broadleaf toadflax, wild snapdragon, smooth toadflax
Like its close cousin yellow toadflax, Dalmatian toadflax produces showy snapdragon-type yellow flowers, however, it is easier to identify due to its long, erect appearance and waxy coating. Dalmatian toadflax has a tap root that can go as deep as ten feet, but will also produce lateral roots that can extend out from the parent plant for ten to twelve feet. This plant can produce woody stems that are capable of reaching hieghts of four feet. They can be branched in the upper portions and are often a blue-green in color. Both stems and leaves have a waxy coating. Leaves are heart shaped and clasp the stem alternately. They have smooth margins. Blooms are nearly identical to yellow toadflax flowers: pale to bright yellow with orange throats and a spur extending from the bottom. Flowers are arranged in racemes on the stems and flowering occurs from mid summer to early fall. Seeds are ½ inch capsules that contain tiny dark seeds with papery wings. These seeds can remain viable for up to ten years and each plant can produce up to 500,000 seeds annually. Dalmatian toadflax reproduces by seed and by root.
Tall, stalky plant with waxy, rubber-like leaves and stem; stem and leaves are a bluish-green in color and flowers are bright, showy, yellow and resemble snap dragons.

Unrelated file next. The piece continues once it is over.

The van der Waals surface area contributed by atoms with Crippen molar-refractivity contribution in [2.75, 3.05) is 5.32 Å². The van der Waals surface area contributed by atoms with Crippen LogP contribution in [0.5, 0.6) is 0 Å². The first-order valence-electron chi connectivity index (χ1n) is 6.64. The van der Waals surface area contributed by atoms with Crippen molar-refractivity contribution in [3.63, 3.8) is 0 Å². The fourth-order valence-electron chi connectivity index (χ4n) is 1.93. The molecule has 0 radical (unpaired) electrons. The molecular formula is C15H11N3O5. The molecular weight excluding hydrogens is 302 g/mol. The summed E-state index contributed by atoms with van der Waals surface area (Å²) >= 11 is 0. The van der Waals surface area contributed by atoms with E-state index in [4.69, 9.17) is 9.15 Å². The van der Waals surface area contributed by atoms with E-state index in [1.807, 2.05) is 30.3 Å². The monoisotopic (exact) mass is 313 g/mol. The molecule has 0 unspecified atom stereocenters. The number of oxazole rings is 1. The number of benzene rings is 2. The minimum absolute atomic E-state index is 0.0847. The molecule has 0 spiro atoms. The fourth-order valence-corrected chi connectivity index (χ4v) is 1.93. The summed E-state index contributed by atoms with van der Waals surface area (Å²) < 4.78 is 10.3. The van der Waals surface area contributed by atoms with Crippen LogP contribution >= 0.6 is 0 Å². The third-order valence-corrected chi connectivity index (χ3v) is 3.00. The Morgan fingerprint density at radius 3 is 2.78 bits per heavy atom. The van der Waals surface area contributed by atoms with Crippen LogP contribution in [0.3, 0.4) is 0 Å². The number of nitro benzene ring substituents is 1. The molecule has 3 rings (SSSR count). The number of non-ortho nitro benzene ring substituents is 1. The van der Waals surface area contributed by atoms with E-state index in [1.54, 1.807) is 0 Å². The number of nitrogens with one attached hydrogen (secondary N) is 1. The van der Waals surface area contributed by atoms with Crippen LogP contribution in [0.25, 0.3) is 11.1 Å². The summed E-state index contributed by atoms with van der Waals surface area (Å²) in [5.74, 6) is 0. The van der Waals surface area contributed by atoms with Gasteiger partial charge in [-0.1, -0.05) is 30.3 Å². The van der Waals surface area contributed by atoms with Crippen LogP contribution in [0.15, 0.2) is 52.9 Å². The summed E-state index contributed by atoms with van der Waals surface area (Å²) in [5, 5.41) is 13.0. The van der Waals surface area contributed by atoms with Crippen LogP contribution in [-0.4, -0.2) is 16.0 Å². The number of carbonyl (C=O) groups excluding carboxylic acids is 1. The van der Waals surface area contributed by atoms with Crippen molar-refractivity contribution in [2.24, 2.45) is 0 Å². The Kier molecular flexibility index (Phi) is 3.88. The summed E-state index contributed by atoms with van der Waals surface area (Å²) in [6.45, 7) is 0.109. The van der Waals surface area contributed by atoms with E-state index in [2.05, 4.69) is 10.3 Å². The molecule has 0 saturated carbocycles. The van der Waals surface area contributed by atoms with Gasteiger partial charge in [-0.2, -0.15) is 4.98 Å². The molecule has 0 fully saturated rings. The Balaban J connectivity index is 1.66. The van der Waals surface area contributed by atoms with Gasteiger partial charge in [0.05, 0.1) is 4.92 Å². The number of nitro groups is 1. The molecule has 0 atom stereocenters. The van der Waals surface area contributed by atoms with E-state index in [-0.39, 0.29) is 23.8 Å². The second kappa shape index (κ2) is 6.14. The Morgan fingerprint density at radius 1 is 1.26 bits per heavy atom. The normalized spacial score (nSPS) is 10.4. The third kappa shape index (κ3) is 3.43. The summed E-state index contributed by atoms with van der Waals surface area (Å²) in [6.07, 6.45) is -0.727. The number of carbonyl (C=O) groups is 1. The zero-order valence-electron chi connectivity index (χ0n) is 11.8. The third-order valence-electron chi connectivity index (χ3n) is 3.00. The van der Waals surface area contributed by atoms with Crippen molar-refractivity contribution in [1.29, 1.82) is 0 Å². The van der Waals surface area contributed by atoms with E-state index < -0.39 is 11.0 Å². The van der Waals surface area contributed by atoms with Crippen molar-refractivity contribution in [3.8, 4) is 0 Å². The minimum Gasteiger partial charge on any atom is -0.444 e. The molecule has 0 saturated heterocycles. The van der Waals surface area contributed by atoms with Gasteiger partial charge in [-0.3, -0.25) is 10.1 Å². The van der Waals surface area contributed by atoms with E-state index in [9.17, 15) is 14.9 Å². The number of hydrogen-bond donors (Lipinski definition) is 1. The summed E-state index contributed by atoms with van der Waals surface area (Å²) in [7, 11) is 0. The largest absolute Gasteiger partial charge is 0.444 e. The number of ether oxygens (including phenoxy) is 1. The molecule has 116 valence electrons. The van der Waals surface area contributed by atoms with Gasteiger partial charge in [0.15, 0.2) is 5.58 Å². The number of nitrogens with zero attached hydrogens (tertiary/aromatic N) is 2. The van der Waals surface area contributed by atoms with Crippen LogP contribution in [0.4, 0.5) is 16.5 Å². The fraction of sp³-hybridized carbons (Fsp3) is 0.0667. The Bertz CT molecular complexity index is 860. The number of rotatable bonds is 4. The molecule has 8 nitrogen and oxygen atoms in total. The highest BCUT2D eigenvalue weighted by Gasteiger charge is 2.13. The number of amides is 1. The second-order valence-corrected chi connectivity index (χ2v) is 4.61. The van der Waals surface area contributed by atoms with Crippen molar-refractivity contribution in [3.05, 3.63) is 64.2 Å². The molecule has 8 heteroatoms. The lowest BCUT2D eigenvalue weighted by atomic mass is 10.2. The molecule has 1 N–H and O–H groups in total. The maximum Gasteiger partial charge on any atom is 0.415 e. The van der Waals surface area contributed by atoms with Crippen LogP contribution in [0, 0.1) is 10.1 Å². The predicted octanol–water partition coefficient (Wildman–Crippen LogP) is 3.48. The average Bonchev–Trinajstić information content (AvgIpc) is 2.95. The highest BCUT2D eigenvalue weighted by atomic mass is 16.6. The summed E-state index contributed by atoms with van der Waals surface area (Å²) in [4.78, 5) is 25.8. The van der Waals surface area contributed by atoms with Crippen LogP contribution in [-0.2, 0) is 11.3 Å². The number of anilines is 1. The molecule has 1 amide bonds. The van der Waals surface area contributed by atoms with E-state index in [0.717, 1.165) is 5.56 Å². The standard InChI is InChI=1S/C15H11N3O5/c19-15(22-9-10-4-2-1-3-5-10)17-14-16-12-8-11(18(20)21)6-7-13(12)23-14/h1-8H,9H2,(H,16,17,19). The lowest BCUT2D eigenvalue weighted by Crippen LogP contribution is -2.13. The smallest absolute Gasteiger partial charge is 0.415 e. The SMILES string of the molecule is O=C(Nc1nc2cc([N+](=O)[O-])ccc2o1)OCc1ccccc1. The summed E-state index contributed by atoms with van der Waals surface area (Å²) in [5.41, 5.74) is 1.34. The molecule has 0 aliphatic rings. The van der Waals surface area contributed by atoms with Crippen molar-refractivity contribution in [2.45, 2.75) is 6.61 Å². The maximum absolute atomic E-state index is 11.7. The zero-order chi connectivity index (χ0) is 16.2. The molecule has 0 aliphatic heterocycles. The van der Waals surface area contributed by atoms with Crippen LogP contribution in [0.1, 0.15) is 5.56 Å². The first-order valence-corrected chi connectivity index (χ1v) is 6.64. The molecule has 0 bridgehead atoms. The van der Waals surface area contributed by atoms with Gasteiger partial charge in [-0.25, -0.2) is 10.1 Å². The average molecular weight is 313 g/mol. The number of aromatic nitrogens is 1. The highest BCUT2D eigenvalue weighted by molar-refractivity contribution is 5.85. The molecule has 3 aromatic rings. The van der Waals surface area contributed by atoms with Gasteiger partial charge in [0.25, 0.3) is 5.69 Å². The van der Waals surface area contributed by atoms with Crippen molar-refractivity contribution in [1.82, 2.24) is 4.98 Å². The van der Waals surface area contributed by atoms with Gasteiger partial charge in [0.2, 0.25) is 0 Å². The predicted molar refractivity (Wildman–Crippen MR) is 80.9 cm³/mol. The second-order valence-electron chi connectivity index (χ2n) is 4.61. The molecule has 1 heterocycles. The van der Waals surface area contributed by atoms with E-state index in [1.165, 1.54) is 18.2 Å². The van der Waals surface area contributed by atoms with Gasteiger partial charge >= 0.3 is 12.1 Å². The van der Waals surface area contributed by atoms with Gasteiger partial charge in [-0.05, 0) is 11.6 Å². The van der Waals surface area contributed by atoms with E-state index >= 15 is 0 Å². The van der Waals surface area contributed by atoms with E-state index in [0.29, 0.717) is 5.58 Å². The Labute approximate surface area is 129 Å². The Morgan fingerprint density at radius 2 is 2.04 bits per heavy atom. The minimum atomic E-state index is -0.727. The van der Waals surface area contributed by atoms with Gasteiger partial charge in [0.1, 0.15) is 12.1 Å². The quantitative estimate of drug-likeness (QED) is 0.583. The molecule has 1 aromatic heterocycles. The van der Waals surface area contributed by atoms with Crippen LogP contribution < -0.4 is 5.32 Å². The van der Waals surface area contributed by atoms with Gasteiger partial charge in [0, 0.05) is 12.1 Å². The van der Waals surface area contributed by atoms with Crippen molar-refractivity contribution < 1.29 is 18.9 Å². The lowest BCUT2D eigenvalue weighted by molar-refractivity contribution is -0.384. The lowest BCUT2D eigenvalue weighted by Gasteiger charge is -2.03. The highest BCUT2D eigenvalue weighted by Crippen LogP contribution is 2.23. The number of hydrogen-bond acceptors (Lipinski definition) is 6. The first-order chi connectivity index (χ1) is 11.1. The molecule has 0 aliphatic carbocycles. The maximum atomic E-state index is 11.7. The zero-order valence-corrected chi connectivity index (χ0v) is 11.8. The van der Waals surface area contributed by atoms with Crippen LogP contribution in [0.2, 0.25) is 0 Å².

Dalmatian toadflax grows best in full sun on dry sites with coarse textured, well-drained soils. Dalmatian toadflax is typically found along disturbed sites, roadsides, clear cuts, transitional forest-grassland, right-of-ways, fences, cultivated fields, pastures, and rangelands.
Currently found in the following counties:
Beaverhead, Big Horn, Broadwater, Carbon, Cascade, Chouteau, Custer, Daniels, Dawson, Deer Lodge, Flathead, Gallatin, Glacier, Granite, Hill, Jefferson, Judith Basin, Lake, Lewis & Clark, Liberty, Lincoln, Madison, Meagher, Mineral, Missoula, Park, Powell, Prairie, Ravalli, Richland, Roosevelt, Rosebud, Sanders, Sheridan, Silver Bow, Stillwater,Teton, Toole, TreasuremValley, Wheatland, Yellowstone
Dalmatian toadflax flowers have both male and femaie organs (hermaphroditic) and can self pollinate. This plant was grown as an ornamental for many years in Europe before being introduced in the U.S. in 1874. Many folks will unknowingly pick both Dalmatian and yellow toadflax to take home and display in vases because of the showy blooms.
Commonly Confused Plants
- Common Yellow Toadflax has similar flowers but no orange in the throat
- bastard toadflax has similary blue green foliage
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Photo Credits: K. George Beck & James Sebastian, Colorado State University, Bugwood.org; Patrick Standish Susan Turner, British Columbia Ministry of Forests, Bugwood.org; K. George Beck & James Sebastian, Colorado State University, Bugwood.org; Steve Dewey, Utah State University, Bugwood.org;